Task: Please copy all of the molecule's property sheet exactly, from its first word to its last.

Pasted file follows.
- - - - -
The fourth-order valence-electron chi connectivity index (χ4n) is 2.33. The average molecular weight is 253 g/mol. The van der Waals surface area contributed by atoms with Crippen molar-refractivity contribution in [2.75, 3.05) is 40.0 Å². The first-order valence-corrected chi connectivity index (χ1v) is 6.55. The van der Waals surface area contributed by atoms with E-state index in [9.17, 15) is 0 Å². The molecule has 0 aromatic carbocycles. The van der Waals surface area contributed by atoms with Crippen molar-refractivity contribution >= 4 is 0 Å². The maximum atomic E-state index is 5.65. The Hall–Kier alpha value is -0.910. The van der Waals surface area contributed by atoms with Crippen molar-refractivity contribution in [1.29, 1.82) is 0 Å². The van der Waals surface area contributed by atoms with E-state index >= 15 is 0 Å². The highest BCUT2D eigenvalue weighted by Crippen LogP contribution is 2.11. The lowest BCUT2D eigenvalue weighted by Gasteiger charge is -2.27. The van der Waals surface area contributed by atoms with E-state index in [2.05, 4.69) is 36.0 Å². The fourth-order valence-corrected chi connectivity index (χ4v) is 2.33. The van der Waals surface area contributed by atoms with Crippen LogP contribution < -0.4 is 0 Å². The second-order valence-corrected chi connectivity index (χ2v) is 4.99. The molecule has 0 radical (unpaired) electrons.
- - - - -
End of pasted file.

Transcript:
The fourth-order valence-electron chi connectivity index (χ4n) is 2.33. The average molecular weight is 253 g/mol. The van der Waals surface area contributed by atoms with Crippen molar-refractivity contribution in [2.75, 3.05) is 40.0 Å². The first-order valence-corrected chi connectivity index (χ1v) is 6.55. The van der Waals surface area contributed by atoms with E-state index in [9.17, 15) is 0 Å². The molecule has 0 aromatic carbocycles. The van der Waals surface area contributed by atoms with Crippen molar-refractivity contribution >= 4 is 0 Å². The maximum atomic E-state index is 5.65. The Hall–Kier alpha value is -0.910. The van der Waals surface area contributed by atoms with Crippen molar-refractivity contribution in [1.29, 1.82) is 0 Å². The van der Waals surface area contributed by atoms with E-state index >= 15 is 0 Å². The highest BCUT2D eigenvalue weighted by Crippen LogP contribution is 2.11. The lowest BCUT2D eigenvalue weighted by Gasteiger charge is -2.27. The van der Waals surface area contributed by atoms with E-state index in [2.05, 4.69) is 36.0 Å². The fourth-order valence-corrected chi connectivity index (χ4v) is 2.33. The van der Waals surface area contributed by atoms with Crippen LogP contribution < -0.4 is 0 Å². The second-order valence-corrected chi connectivity index (χ2v) is 4.99. The molecule has 0 radical (unpaired) electrons.